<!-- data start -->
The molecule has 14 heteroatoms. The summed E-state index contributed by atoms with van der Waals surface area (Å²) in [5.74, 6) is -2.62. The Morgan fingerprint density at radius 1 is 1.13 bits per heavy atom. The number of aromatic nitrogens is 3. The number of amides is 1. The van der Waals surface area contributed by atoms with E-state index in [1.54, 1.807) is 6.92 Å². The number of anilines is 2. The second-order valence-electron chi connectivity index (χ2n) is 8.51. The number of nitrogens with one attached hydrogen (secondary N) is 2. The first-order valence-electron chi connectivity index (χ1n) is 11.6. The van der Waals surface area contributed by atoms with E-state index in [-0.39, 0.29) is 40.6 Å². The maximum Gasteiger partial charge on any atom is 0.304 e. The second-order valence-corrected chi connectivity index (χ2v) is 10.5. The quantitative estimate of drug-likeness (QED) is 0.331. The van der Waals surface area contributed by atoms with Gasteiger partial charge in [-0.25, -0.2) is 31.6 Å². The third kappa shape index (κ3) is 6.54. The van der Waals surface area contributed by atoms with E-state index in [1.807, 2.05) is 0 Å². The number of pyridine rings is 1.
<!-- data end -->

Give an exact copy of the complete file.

The molecule has 14 heteroatoms. The summed E-state index contributed by atoms with van der Waals surface area (Å²) in [5.74, 6) is -2.62. The Morgan fingerprint density at radius 1 is 1.13 bits per heavy atom. The number of aromatic nitrogens is 3. The number of amides is 1. The van der Waals surface area contributed by atoms with E-state index in [1.54, 1.807) is 6.92 Å². The number of anilines is 2. The second-order valence-electron chi connectivity index (χ2n) is 8.51. The number of nitrogens with one attached hydrogen (secondary N) is 2. The first-order valence-electron chi connectivity index (χ1n) is 11.6. The van der Waals surface area contributed by atoms with E-state index in [-0.39, 0.29) is 40.6 Å². The maximum Gasteiger partial charge on any atom is 0.304 e. The second-order valence-corrected chi connectivity index (χ2v) is 10.5. The quantitative estimate of drug-likeness (QED) is 0.331. The van der Waals surface area contributed by atoms with Gasteiger partial charge in [-0.25, -0.2) is 31.6 Å². The third kappa shape index (κ3) is 6.54. The van der Waals surface area contributed by atoms with E-state index in [1.807, 2.05) is 0 Å². The number of pyridine rings is 1.